Sindh Blood Transfusion Programme

Sindh is the second most populous province of Pakistan and has a population of 60 million, has an area of 140,914 km2 and 23 administrative districts including the capital city of Karachi. Karachi is the also the financial capital of Pakistan and has a population of 18 million. The province has 49.5% urban population while rest of the 50.5% is rural population.  The total number of public hospitals in whole province is 145 with 36 public sector hospitals and more than 109 private hospitals.

Government of Pakistan with support from Government of Germany initiated the process of restructuring of the blood transfusion system in the country including in Sindh in 2010. The Sindh Phase I PC-1 was worth 577.50 million (FEC 217.44 million, LC 360.06 million). In the Phase I of the project, four modern RBCs was developed in Karachi, Jamshoro, Nawabshah and Sukkur and 24 existing HBBs in the province linked to these RBCs and upgraded and equipped through the German government grant. This Jamshoro and Sukkur infrastructure is functional and is providing much improved services and safety standards. The remaining centers are in the process of becoming functional.  In the current Phase II of the project three large public sector blood centers in Karachi are being upgraded to RBCs and two NGOs are also being supported through the German grant. The Phase II PC-1 is worth 115.294 million (LC: 27.000 million, FEC: 88.294 million).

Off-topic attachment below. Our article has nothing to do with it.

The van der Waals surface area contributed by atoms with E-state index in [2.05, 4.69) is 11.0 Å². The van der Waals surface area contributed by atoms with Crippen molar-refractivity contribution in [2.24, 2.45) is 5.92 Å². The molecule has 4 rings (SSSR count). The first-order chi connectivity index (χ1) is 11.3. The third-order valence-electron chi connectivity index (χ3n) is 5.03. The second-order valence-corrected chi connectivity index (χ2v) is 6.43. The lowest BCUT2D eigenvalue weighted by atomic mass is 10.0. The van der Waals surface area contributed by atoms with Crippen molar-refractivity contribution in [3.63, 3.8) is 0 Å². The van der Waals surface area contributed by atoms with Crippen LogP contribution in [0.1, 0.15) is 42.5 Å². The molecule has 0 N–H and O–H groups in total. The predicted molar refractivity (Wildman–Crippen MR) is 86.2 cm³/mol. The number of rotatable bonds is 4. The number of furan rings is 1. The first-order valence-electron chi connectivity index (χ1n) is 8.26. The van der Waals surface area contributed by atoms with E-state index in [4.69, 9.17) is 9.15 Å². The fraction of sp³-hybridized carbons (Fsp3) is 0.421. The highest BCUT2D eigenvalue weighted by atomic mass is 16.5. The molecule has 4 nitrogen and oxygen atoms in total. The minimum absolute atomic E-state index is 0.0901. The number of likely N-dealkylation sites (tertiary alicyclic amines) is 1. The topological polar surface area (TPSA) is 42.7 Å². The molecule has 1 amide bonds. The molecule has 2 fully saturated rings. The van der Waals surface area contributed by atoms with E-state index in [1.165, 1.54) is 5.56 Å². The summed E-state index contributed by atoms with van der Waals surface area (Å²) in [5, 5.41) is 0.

The Regional Blood Centre is serving as blood procurement and distribution centre, ensuring quality systems to regulate all activities. Another important role being performed by the Centre is to mobilize voluntary blood donors, collect blood donations and conduct processing, screening, testing, component preparation and storage. The RBC supplies blood and blood components to the linked hospital blood banks which are performing the function of storage, compatibility testing, haemovigilance, and issuance to the wards.

The VNRBD activities in the RBCs are becoming very frequent and gaining momentum. Regular mobile camps are being organized and ‘walk-in donors’ are increasing in numbers. The reliance on family replacement donors is gradually decreasing and the concept of VNRBD is being promoted through blood camps, seminars and other promotional activities.  

Capacity building is a continuous priority of the Programme. Since the operationalization of the RBCs, the new infrastructure has become the hub of training activities. SBTP in collaboration with RBC has organized a number of training activities for all the different levels of workers in the RBCs. The highlight of the workshops has remained the evident enthusiasm of the participants who are always most eager to learn and willing to concentrate for long hours every day in the workshop to enhance their professional skills and knowledge.